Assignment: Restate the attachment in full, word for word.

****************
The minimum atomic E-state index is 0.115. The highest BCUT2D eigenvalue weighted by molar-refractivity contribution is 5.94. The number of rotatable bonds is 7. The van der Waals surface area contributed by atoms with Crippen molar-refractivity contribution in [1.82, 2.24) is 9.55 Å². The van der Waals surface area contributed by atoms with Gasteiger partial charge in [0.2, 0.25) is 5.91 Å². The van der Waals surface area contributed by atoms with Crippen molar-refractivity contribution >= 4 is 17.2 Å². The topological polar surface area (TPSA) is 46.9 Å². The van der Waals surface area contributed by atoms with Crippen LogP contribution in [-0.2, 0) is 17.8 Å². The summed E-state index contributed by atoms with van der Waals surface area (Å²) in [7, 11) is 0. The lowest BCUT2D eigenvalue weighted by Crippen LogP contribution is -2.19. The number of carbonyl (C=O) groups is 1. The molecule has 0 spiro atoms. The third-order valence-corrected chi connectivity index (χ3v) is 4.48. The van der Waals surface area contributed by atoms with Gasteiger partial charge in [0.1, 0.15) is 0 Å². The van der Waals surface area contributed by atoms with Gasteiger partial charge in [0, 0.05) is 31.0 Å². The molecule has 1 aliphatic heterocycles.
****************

The minimum atomic E-state index is 0.115. The highest BCUT2D eigenvalue weighted by molar-refractivity contribution is 5.94. The number of rotatable bonds is 7. The van der Waals surface area contributed by atoms with Crippen molar-refractivity contribution in [1.82, 2.24) is 9.55 Å². The van der Waals surface area contributed by atoms with Gasteiger partial charge in [0.2, 0.25) is 5.91 Å². The van der Waals surface area contributed by atoms with Crippen molar-refractivity contribution >= 4 is 17.2 Å². The topological polar surface area (TPSA) is 46.9 Å². The van der Waals surface area contributed by atoms with Crippen LogP contribution in [-0.2, 0) is 17.8 Å². The summed E-state index contributed by atoms with van der Waals surface area (Å²) in [7, 11) is 0. The lowest BCUT2D eigenvalue weighted by Crippen LogP contribution is -2.19. The number of carbonyl (C=O) groups is 1. The molecule has 0 spiro atoms. The third-order valence-corrected chi connectivity index (χ3v) is 4.48. The van der Waals surface area contributed by atoms with Gasteiger partial charge in [0.1, 0.15) is 0 Å². The van der Waals surface area contributed by atoms with Gasteiger partial charge in [0, 0.05) is 31.0 Å². The molecule has 1 aliphatic heterocycles.